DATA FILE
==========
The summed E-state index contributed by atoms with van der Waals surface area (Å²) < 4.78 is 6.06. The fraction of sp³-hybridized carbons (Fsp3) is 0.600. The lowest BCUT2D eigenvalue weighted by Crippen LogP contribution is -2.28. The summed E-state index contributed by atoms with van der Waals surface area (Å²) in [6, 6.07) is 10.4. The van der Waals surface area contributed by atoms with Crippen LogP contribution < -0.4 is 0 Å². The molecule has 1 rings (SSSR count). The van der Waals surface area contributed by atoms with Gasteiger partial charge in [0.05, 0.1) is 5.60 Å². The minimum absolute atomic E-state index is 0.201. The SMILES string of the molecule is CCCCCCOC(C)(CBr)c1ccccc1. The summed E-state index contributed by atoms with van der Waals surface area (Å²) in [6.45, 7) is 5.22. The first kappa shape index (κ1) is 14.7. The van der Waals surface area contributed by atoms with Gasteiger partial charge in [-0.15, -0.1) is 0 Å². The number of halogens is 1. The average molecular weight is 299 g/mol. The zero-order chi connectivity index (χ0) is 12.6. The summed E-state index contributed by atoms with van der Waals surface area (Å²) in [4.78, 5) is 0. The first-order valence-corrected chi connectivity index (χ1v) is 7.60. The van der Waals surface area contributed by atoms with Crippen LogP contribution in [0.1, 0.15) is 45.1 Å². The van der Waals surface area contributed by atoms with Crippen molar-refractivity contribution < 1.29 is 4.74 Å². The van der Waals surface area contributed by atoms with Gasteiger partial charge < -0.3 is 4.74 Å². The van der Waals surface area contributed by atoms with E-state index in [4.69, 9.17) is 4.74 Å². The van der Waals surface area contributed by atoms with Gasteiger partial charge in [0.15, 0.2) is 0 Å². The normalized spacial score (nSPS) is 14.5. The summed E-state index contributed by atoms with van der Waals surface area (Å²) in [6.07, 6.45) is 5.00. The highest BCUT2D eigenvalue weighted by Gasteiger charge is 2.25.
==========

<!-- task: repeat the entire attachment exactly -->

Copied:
The summed E-state index contributed by atoms with van der Waals surface area (Å²) < 4.78 is 6.06. The fraction of sp³-hybridized carbons (Fsp3) is 0.600. The lowest BCUT2D eigenvalue weighted by Crippen LogP contribution is -2.28. The summed E-state index contributed by atoms with van der Waals surface area (Å²) in [6, 6.07) is 10.4. The van der Waals surface area contributed by atoms with Crippen LogP contribution < -0.4 is 0 Å². The molecule has 1 rings (SSSR count). The van der Waals surface area contributed by atoms with Gasteiger partial charge in [0.05, 0.1) is 5.60 Å². The minimum absolute atomic E-state index is 0.201. The SMILES string of the molecule is CCCCCCOC(C)(CBr)c1ccccc1. The summed E-state index contributed by atoms with van der Waals surface area (Å²) in [6.45, 7) is 5.22. The first kappa shape index (κ1) is 14.7. The van der Waals surface area contributed by atoms with Gasteiger partial charge in [-0.15, -0.1) is 0 Å². The number of halogens is 1. The average molecular weight is 299 g/mol. The zero-order chi connectivity index (χ0) is 12.6. The summed E-state index contributed by atoms with van der Waals surface area (Å²) in [4.78, 5) is 0. The first-order valence-corrected chi connectivity index (χ1v) is 7.60. The van der Waals surface area contributed by atoms with Crippen LogP contribution in [0.1, 0.15) is 45.1 Å². The van der Waals surface area contributed by atoms with Crippen molar-refractivity contribution < 1.29 is 4.74 Å². The van der Waals surface area contributed by atoms with Gasteiger partial charge < -0.3 is 4.74 Å². The van der Waals surface area contributed by atoms with E-state index in [4.69, 9.17) is 4.74 Å². The van der Waals surface area contributed by atoms with Gasteiger partial charge in [0.15, 0.2) is 0 Å². The normalized spacial score (nSPS) is 14.5. The summed E-state index contributed by atoms with van der Waals surface area (Å²) in [6.07, 6.45) is 5.00. The highest BCUT2D eigenvalue weighted by Gasteiger charge is 2.25.